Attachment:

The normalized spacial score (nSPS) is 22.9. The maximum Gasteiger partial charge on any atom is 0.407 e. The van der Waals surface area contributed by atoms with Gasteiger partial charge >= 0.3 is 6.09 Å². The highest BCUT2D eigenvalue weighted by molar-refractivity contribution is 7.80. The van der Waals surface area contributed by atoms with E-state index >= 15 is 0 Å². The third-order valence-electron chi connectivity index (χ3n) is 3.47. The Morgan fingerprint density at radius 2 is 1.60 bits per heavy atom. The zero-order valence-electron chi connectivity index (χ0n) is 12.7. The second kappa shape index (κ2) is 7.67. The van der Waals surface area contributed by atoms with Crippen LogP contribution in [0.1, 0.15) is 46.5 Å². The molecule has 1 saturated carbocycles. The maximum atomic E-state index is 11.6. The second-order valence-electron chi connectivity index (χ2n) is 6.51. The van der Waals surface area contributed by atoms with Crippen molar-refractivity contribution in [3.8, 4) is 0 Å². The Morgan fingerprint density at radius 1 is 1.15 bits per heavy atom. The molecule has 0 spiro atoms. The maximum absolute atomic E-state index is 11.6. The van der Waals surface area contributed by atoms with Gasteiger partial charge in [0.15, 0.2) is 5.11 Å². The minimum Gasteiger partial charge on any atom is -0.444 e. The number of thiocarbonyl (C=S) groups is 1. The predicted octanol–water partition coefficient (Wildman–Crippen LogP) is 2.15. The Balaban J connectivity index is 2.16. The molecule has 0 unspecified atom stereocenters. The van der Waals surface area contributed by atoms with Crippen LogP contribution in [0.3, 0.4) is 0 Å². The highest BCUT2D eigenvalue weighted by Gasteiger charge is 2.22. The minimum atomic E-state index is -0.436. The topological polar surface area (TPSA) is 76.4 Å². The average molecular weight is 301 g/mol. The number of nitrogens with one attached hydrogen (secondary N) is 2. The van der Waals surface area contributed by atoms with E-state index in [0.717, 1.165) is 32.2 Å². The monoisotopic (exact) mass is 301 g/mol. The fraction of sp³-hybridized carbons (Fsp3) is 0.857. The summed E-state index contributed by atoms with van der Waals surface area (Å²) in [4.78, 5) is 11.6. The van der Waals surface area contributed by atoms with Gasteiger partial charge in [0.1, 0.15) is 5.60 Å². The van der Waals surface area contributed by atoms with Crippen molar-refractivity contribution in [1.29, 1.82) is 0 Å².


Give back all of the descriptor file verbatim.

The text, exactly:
The normalized spacial score (nSPS) is 22.9. The maximum Gasteiger partial charge on any atom is 0.407 e. The van der Waals surface area contributed by atoms with Gasteiger partial charge >= 0.3 is 6.09 Å². The highest BCUT2D eigenvalue weighted by molar-refractivity contribution is 7.80. The van der Waals surface area contributed by atoms with E-state index >= 15 is 0 Å². The third-order valence-electron chi connectivity index (χ3n) is 3.47. The Morgan fingerprint density at radius 2 is 1.60 bits per heavy atom. The zero-order valence-electron chi connectivity index (χ0n) is 12.7. The second kappa shape index (κ2) is 7.67. The van der Waals surface area contributed by atoms with Crippen LogP contribution in [0.1, 0.15) is 46.5 Å². The molecule has 1 saturated carbocycles. The maximum atomic E-state index is 11.6. The second-order valence-electron chi connectivity index (χ2n) is 6.51. The van der Waals surface area contributed by atoms with Crippen molar-refractivity contribution in [3.8, 4) is 0 Å². The Morgan fingerprint density at radius 1 is 1.15 bits per heavy atom. The molecule has 0 spiro atoms. The maximum absolute atomic E-state index is 11.6. The van der Waals surface area contributed by atoms with Gasteiger partial charge in [0.15, 0.2) is 5.11 Å². The minimum Gasteiger partial charge on any atom is -0.444 e. The number of thiocarbonyl (C=S) groups is 1. The predicted octanol–water partition coefficient (Wildman–Crippen LogP) is 2.15. The Balaban J connectivity index is 2.16. The molecule has 0 unspecified atom stereocenters. The van der Waals surface area contributed by atoms with Crippen LogP contribution in [0.3, 0.4) is 0 Å². The highest BCUT2D eigenvalue weighted by Gasteiger charge is 2.22. The minimum atomic E-state index is -0.436. The topological polar surface area (TPSA) is 76.4 Å². The average molecular weight is 301 g/mol. The number of nitrogens with one attached hydrogen (secondary N) is 2. The van der Waals surface area contributed by atoms with E-state index in [0.717, 1.165) is 32.2 Å². The monoisotopic (exact) mass is 301 g/mol. The fraction of sp³-hybridized carbons (Fsp3) is 0.857. The summed E-state index contributed by atoms with van der Waals surface area (Å²) in [4.78, 5) is 11.6. The van der Waals surface area contributed by atoms with Gasteiger partial charge in [0.1, 0.15) is 5.60 Å². The van der Waals surface area contributed by atoms with Crippen molar-refractivity contribution in [1.29, 1.82) is 0 Å².